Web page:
Robin Haw ▴ 160

There is a Reactome gene set available for downloading from our 'Download' page. As mentioned already it is also part of the GSEA gene sets available from the BROAD.

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10.3 years ago
ff.cc.cc ★ 1.3k

I had to do the same job inside a C/C++ program. I downloaded signature files from Broad (as Tg): http://www.broadinstitute.org/gsea/downloads.jsp Then I parsed and analyzed with the following code:

// input:
// geneIds: set of genes to look for
// filename:gsea filename
// cutoff:  min. number of genes to match
// pLimit:  min. desired significance
// output:
// genesetResult
// genesetP

    static inline int overlapGeneSet(const set<string> &geneIds, const string &filename, int cutoff, double pLimit, vector< vector<string> > &genesetResult, vector<double> &genesetP){
        const int BufSize(100000); // oversized input row buffer
        char *buffer = (char *)malloc( BufSize );
        int result(0);
        ifstream gsea(filename.c_str());
        string strVal;    
        char delimiter = '\t';

        int gseaSize;                   // signature size
        string gseaName;                // signature name
        string gseaSource;              // signature desc.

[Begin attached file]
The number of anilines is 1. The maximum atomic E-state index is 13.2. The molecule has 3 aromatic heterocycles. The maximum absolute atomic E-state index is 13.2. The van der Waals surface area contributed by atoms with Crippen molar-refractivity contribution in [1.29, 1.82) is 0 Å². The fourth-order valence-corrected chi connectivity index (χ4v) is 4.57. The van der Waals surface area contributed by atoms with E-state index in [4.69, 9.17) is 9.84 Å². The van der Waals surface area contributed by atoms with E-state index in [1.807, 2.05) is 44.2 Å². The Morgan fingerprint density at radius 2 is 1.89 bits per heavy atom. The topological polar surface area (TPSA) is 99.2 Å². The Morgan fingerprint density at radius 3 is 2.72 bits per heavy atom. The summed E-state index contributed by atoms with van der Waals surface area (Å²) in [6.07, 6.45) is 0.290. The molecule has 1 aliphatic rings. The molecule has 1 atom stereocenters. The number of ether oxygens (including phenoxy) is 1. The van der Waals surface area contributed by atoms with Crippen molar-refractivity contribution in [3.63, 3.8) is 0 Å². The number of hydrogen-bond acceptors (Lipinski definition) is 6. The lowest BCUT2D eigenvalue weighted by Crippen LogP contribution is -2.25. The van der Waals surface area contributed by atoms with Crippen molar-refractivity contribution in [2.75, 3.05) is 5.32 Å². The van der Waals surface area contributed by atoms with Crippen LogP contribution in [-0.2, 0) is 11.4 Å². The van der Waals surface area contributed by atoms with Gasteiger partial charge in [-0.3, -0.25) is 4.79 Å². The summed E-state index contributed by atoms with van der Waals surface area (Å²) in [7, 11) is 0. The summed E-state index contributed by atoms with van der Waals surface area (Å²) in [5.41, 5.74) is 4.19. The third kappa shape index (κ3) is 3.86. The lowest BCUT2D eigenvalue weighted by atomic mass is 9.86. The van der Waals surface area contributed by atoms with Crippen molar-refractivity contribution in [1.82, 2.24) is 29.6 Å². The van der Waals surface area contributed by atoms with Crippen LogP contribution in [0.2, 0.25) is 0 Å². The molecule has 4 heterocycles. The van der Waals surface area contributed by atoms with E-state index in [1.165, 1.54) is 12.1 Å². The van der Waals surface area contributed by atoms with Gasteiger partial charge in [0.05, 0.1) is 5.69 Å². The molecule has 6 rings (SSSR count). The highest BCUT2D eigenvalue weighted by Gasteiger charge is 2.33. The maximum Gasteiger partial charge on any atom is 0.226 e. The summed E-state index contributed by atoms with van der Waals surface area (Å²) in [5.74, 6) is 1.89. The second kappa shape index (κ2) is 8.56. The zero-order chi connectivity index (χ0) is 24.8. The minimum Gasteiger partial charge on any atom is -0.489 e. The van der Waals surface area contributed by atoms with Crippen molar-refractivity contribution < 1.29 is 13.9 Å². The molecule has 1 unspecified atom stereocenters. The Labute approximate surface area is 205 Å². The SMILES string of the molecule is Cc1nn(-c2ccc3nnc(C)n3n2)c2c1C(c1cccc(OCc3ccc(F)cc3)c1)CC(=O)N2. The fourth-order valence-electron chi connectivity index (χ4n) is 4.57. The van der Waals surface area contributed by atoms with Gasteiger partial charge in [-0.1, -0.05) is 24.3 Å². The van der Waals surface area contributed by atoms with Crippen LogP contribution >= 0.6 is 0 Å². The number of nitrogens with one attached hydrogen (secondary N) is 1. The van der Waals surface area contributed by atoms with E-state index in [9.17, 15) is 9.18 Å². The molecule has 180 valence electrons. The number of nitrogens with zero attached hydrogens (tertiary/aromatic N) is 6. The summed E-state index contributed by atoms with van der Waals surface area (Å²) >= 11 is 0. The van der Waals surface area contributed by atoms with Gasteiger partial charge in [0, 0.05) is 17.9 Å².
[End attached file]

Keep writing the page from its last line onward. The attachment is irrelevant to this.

vector<string> gseaCommonGenes; // number of matching genes

        // foreach row/geneset
        while(!gsea.eof()){
            istringstream strstream;
            gsea.getline(buffer, BufSize);
            strstream.str(buffer);
            gseaCommonGenes.clear();
            gseaSize = -2;
            gseaName = "";
            gseaSource = "";
            // foreach field in geneset
            while(!strstream.eof()){
                strVal = "";
                getline(strstream, strVal, delimiter);
                if(gseaSize==-2)
                    gseaName = strVal;
                if(gseaSize==-1)
                    gseaSource = strVal;
                if(gseaSize >= 0){
                    if(geneIds.find(strVal) != geneIds.end()){
                        gseaCommonGenes.push_back(strVal);
                    }
                }
                gseaSize++;
            }
            if(gseaCommonGenes.size() >= cutoff){
                result++;
                double P = <your enrichment test here>; 
                        // e.g. hypg(NGenes, gseaSize, geneIds.size(), seaCommonGenes.size());
                if(P < pLimit){
                    gseaCommonGenes.push_back(gseaName);
                    genesetResult.push_back(gseaCommonGenes);
                    genesetP.push_back(P);
                }
            }
        }
        free(buffer);
        return result;
    }

You only have to set your preferred enrichment condition at the line where I assign a value to P for each parsed geneset.

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10.1 years ago
Andrew W ▴ 290

Perhaps ugly, but here's a Perl one-liner you can run on the command line that will do this type of data transpose:

cat hsa_gene_map.tab | perl -e 'while(<>) { chomp; @d = split(/\s+/, $_); $g = shift @d; map { $map{$_}{$g}++ } @d; } for $p (sort keys %map) { print join("\t", $p, sort keys %{ $map{$p} }), "\n" }' > hsa_gene_map2.tab